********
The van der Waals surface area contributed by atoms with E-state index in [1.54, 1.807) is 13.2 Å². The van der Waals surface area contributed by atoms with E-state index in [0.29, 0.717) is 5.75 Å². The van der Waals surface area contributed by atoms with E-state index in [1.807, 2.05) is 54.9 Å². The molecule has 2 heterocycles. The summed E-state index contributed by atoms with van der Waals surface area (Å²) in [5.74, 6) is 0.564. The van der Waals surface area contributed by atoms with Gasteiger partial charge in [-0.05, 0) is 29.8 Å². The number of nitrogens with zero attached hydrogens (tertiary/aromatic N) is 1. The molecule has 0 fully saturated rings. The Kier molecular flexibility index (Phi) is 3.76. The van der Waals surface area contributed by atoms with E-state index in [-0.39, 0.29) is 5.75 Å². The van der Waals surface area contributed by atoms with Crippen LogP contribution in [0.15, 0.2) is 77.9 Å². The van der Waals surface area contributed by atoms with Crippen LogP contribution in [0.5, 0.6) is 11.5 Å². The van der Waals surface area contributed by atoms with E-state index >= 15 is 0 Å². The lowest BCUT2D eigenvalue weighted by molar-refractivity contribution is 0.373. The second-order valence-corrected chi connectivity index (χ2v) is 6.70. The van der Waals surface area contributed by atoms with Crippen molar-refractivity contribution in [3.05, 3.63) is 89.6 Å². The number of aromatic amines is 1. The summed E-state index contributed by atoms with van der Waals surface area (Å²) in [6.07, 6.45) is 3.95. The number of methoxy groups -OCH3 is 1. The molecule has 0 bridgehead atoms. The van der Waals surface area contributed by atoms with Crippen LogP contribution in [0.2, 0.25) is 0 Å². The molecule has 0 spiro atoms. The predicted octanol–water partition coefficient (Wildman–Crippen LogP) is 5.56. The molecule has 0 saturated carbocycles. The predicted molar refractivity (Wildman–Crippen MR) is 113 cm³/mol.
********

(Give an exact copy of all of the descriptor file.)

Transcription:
The van der Waals surface area contributed by atoms with E-state index in [1.54, 1.807) is 13.2 Å². The van der Waals surface area contributed by atoms with E-state index in [0.29, 0.717) is 5.75 Å². The van der Waals surface area contributed by atoms with E-state index in [1.807, 2.05) is 54.9 Å². The molecule has 2 heterocycles. The summed E-state index contributed by atoms with van der Waals surface area (Å²) in [5.74, 6) is 0.564. The van der Waals surface area contributed by atoms with Gasteiger partial charge in [-0.05, 0) is 29.8 Å². The number of nitrogens with zero attached hydrogens (tertiary/aromatic N) is 1. The molecule has 0 fully saturated rings. The Kier molecular flexibility index (Phi) is 3.76. The van der Waals surface area contributed by atoms with E-state index in [-0.39, 0.29) is 5.75 Å². The van der Waals surface area contributed by atoms with Crippen LogP contribution in [0.15, 0.2) is 77.9 Å². The van der Waals surface area contributed by atoms with Crippen LogP contribution in [0.5, 0.6) is 11.5 Å². The van der Waals surface area contributed by atoms with E-state index >= 15 is 0 Å². The lowest BCUT2D eigenvalue weighted by molar-refractivity contribution is 0.373. The second-order valence-corrected chi connectivity index (χ2v) is 6.70. The van der Waals surface area contributed by atoms with Crippen molar-refractivity contribution in [3.05, 3.63) is 89.6 Å². The number of aromatic amines is 1. The summed E-state index contributed by atoms with van der Waals surface area (Å²) in [6.07, 6.45) is 3.95. The number of methoxy groups -OCH3 is 1. The molecule has 0 bridgehead atoms. The van der Waals surface area contributed by atoms with Crippen LogP contribution in [0.2, 0.25) is 0 Å². The molecule has 0 spiro atoms. The predicted octanol–water partition coefficient (Wildman–Crippen LogP) is 5.56. The molecule has 0 saturated carbocycles. The predicted molar refractivity (Wildman–Crippen MR) is 113 cm³/mol.